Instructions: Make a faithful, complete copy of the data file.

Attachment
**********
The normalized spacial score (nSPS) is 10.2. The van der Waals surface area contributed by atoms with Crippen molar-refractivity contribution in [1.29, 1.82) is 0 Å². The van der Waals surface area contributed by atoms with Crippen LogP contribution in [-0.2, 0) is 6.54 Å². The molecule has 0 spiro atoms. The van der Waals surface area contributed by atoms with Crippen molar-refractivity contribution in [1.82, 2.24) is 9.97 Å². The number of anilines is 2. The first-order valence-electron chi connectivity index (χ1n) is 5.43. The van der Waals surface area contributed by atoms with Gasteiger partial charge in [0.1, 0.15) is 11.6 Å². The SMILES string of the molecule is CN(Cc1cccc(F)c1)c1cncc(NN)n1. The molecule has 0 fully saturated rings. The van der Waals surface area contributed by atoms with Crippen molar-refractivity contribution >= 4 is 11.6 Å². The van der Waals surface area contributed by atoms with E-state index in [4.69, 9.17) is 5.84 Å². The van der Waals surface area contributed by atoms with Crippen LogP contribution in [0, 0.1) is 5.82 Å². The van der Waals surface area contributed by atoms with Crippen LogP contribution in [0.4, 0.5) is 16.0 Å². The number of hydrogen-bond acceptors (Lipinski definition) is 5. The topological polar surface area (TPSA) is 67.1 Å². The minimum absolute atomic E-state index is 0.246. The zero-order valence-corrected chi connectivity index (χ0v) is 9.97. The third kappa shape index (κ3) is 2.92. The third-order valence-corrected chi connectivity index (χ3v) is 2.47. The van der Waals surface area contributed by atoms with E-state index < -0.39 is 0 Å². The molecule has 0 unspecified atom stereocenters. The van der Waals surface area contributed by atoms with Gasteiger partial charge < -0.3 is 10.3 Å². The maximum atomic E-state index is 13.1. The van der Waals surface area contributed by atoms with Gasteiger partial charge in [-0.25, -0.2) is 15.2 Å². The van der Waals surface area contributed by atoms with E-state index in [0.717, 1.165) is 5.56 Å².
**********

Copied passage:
The normalized spacial score (nSPS) is 10.2. The van der Waals surface area contributed by atoms with Crippen molar-refractivity contribution in [1.29, 1.82) is 0 Å². The van der Waals surface area contributed by atoms with Crippen LogP contribution in [-0.2, 0) is 6.54 Å². The molecule has 0 spiro atoms. The van der Waals surface area contributed by atoms with Crippen molar-refractivity contribution in [1.82, 2.24) is 9.97 Å². The number of anilines is 2. The first-order valence-electron chi connectivity index (χ1n) is 5.43. The van der Waals surface area contributed by atoms with Gasteiger partial charge in [0.1, 0.15) is 11.6 Å². The SMILES string of the molecule is CN(Cc1cccc(F)c1)c1cncc(NN)n1. The molecule has 0 fully saturated rings. The van der Waals surface area contributed by atoms with Crippen molar-refractivity contribution >= 4 is 11.6 Å². The van der Waals surface area contributed by atoms with E-state index in [4.69, 9.17) is 5.84 Å². The van der Waals surface area contributed by atoms with Crippen LogP contribution in [0, 0.1) is 5.82 Å². The van der Waals surface area contributed by atoms with Crippen LogP contribution in [0.4, 0.5) is 16.0 Å². The number of hydrogen-bond acceptors (Lipinski definition) is 5. The topological polar surface area (TPSA) is 67.1 Å². The minimum absolute atomic E-state index is 0.246. The zero-order valence-corrected chi connectivity index (χ0v) is 9.97. The third kappa shape index (κ3) is 2.92. The third-order valence-corrected chi connectivity index (χ3v) is 2.47. The van der Waals surface area contributed by atoms with E-state index < -0.39 is 0 Å². The molecule has 0 unspecified atom stereocenters. The van der Waals surface area contributed by atoms with Gasteiger partial charge < -0.3 is 10.3 Å². The maximum atomic E-state index is 13.1. The van der Waals surface area contributed by atoms with Gasteiger partial charge in [-0.25, -0.2) is 15.2 Å². The van der Waals surface area contributed by atoms with E-state index in [0.717, 1.165) is 5.56 Å².